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 The GRAYnomad Chronicles :: #029

Editorial

Going...going...gone.

Australia's best known landscapes and natural wonders are disappearing.

Not literally of course, but they are vanishing behind a fog of tourist busses and red tape.

There was a time for example when you could experience Uluru (or Ayres Rock it was then called), you could actually camp in the shadow of the rock and feel the mysticism of the place.

Or so I'm told, I didn't come to central Australia until this year, way too late for anything like that. These days you can't camp within a bull's roar of the rock. You can't even see it from the campground at Yulara, which is probably just as well because at $30 per night most of us can't afford to camp there anyway.

It's not the fault of the rangers, nor the traditional land owners; not even the bollard-wielding bureaucrats.

The problem lies with all of us, there's just too damn many people, and where there's more people there's idiots who do the wrong thing, and therefore more rules to curtail the idiots.

So yes, we've now seen Uluru, but I will never be able to say I've experienced it, and neither will you unless you've already done so.

Still, despite my grumbling, Uluru and Kata Tjuta really should be seen by every Australian (and non-Australian for that matter) before they die. They are quite amazing.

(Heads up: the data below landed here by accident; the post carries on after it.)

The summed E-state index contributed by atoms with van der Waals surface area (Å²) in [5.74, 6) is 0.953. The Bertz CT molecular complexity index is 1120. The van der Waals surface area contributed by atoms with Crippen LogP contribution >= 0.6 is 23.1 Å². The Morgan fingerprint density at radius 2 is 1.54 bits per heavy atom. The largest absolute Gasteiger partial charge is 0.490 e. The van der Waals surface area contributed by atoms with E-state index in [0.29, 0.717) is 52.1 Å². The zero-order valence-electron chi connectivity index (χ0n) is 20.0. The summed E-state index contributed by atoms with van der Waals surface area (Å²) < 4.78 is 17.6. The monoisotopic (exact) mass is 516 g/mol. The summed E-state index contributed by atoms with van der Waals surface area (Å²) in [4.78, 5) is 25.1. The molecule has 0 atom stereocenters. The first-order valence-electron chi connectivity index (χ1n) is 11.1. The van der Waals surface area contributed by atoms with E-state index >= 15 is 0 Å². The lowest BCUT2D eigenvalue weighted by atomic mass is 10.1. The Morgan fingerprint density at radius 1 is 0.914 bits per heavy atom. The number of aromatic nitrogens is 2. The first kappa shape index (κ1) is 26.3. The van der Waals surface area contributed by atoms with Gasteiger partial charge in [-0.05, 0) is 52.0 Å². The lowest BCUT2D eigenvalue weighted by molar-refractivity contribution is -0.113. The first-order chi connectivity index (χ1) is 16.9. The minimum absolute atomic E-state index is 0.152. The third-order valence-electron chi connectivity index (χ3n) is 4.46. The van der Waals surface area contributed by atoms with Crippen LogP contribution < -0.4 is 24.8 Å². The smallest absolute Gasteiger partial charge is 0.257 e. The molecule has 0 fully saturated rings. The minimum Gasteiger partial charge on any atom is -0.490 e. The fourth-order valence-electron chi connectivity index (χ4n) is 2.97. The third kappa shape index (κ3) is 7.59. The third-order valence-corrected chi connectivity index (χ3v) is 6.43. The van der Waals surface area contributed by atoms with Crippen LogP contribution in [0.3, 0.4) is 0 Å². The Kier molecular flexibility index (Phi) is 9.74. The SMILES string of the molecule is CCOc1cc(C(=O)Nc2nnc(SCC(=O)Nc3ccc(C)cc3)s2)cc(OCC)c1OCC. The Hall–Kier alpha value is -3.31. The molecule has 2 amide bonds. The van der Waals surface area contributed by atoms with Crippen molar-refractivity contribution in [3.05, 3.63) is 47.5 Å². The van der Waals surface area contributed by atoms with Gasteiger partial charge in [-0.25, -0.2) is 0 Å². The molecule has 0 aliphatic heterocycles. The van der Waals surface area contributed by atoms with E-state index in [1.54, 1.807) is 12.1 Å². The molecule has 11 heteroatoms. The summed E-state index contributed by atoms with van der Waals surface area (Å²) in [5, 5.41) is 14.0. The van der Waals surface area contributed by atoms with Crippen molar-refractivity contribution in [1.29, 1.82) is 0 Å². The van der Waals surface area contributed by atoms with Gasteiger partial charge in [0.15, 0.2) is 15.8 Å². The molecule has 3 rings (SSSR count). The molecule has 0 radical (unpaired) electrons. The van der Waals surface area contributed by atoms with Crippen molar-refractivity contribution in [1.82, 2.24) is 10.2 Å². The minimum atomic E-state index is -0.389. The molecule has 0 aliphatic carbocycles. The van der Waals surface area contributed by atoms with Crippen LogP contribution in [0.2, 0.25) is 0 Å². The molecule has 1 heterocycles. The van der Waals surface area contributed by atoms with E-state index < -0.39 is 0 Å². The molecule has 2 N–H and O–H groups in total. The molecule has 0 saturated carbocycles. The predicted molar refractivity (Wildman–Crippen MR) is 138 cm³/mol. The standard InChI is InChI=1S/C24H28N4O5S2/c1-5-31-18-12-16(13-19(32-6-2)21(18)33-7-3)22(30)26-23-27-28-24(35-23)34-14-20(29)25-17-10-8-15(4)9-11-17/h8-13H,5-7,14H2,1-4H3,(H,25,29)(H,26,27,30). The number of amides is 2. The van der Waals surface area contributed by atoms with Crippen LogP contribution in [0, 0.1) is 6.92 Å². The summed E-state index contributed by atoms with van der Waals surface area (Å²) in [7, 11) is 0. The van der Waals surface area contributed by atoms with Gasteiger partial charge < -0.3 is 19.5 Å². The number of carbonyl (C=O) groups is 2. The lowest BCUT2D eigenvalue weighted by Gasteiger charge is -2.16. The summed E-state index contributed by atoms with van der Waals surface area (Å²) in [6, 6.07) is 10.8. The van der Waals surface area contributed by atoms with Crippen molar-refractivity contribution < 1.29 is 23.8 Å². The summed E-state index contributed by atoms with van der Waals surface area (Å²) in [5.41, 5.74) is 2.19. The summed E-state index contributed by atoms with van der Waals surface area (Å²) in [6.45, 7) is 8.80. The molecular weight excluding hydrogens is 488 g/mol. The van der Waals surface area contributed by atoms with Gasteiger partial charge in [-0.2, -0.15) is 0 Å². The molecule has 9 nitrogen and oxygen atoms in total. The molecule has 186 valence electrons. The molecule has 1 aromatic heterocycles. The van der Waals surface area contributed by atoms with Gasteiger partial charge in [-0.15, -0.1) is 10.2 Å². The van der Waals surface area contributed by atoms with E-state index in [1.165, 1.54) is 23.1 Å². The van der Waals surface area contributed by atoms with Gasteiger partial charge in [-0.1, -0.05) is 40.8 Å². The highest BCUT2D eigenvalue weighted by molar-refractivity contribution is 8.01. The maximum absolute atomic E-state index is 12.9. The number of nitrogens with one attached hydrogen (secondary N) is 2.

Now what have I learned from this experience, I learned that I should have come here in the 70s when I was last in the Territory. I also learned that we should now go and experience as many places as possible before they too vanish into the fog.

There's no time like now, don't wait until you retire in twenty years, unless you're happy to just see things, and not experience them.

 

 

Sun 13 Jun 2004

After a late start we only make about 30k before pulling over for a cuppa.

The bread is nearly baked, so we stay for lunch.

It's a very pleasant spot amongst the desert oaks, so we stay for the night.


Fellow campers under the desert oaks

Mon 14 Jun

It's crazy but since yesterday I find myself scanning the horizon every time we crest a hill, looking for "the rock".

Of course there's been no chance of seeing it so far, but I can't help it.

We do eventually see something similar, but it's Mount Connor, a landmark that is often mistaken for Uluru.


Mount Connor, often mistaken for Uluru even though it really doesn't look much like it at all